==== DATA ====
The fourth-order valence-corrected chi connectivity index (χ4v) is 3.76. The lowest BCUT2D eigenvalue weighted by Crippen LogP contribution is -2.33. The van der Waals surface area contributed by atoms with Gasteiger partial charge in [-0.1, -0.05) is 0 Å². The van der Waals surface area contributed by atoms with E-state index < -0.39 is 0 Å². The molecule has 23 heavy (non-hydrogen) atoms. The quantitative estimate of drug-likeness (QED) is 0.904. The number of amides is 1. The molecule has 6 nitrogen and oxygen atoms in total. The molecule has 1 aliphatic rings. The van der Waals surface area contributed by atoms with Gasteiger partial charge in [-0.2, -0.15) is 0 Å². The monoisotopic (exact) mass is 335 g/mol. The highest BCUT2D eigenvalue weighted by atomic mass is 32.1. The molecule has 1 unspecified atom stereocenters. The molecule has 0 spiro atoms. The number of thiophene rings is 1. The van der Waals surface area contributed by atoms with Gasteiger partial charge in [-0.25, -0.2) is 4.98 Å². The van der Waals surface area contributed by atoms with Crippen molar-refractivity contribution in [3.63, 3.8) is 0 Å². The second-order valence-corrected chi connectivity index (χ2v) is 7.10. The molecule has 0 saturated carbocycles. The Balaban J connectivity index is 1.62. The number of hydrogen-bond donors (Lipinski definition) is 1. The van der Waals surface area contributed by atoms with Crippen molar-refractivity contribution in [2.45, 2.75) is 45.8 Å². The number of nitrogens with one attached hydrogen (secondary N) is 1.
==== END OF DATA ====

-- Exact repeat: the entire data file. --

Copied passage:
The fourth-order valence-corrected chi connectivity index (χ4v) is 3.76. The lowest BCUT2D eigenvalue weighted by Crippen LogP contribution is -2.33. The van der Waals surface area contributed by atoms with Gasteiger partial charge in [-0.1, -0.05) is 0 Å². The van der Waals surface area contributed by atoms with E-state index < -0.39 is 0 Å². The molecule has 23 heavy (non-hydrogen) atoms. The quantitative estimate of drug-likeness (QED) is 0.904. The number of amides is 1. The molecule has 6 nitrogen and oxygen atoms in total. The molecule has 1 aliphatic rings. The van der Waals surface area contributed by atoms with Gasteiger partial charge in [-0.2, -0.15) is 0 Å². The monoisotopic (exact) mass is 335 g/mol. The highest BCUT2D eigenvalue weighted by atomic mass is 32.1. The molecule has 1 unspecified atom stereocenters. The molecule has 0 spiro atoms. The number of thiophene rings is 1. The van der Waals surface area contributed by atoms with Gasteiger partial charge in [-0.25, -0.2) is 4.98 Å². The van der Waals surface area contributed by atoms with Crippen molar-refractivity contribution in [3.63, 3.8) is 0 Å². The second-order valence-corrected chi connectivity index (χ2v) is 7.10. The molecule has 0 saturated carbocycles. The Balaban J connectivity index is 1.62. The number of hydrogen-bond donors (Lipinski definition) is 1. The van der Waals surface area contributed by atoms with Crippen molar-refractivity contribution in [2.45, 2.75) is 45.8 Å². The number of nitrogens with one attached hydrogen (secondary N) is 1.